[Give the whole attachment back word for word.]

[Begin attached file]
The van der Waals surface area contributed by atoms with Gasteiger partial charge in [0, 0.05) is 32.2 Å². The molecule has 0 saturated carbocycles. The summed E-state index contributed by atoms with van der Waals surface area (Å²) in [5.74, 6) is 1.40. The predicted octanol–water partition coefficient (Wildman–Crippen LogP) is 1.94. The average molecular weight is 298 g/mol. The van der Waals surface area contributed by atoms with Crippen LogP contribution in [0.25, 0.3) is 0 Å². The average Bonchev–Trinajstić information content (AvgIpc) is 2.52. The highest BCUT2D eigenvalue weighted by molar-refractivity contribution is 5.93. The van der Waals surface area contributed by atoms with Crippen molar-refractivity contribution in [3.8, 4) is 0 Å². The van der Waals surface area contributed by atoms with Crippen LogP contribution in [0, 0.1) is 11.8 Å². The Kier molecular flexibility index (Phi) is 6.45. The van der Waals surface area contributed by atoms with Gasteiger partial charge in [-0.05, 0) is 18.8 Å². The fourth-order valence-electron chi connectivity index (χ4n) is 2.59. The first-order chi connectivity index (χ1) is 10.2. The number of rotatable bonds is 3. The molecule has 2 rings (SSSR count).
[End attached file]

The van der Waals surface area contributed by atoms with Gasteiger partial charge in [0, 0.05) is 32.2 Å². The molecule has 0 saturated carbocycles. The summed E-state index contributed by atoms with van der Waals surface area (Å²) in [5.74, 6) is 1.40. The predicted octanol–water partition coefficient (Wildman–Crippen LogP) is 1.94. The average molecular weight is 298 g/mol. The van der Waals surface area contributed by atoms with Crippen LogP contribution in [0.25, 0.3) is 0 Å². The average Bonchev–Trinajstić information content (AvgIpc) is 2.52. The highest BCUT2D eigenvalue weighted by molar-refractivity contribution is 5.93. The van der Waals surface area contributed by atoms with Crippen molar-refractivity contribution in [3.8, 4) is 0 Å². The van der Waals surface area contributed by atoms with Crippen LogP contribution in [0, 0.1) is 11.8 Å². The Kier molecular flexibility index (Phi) is 6.45. The van der Waals surface area contributed by atoms with Gasteiger partial charge in [-0.05, 0) is 18.8 Å². The fourth-order valence-electron chi connectivity index (χ4n) is 2.59. The first-order chi connectivity index (χ1) is 10.2. The number of rotatable bonds is 3. The molecule has 2 rings (SSSR count).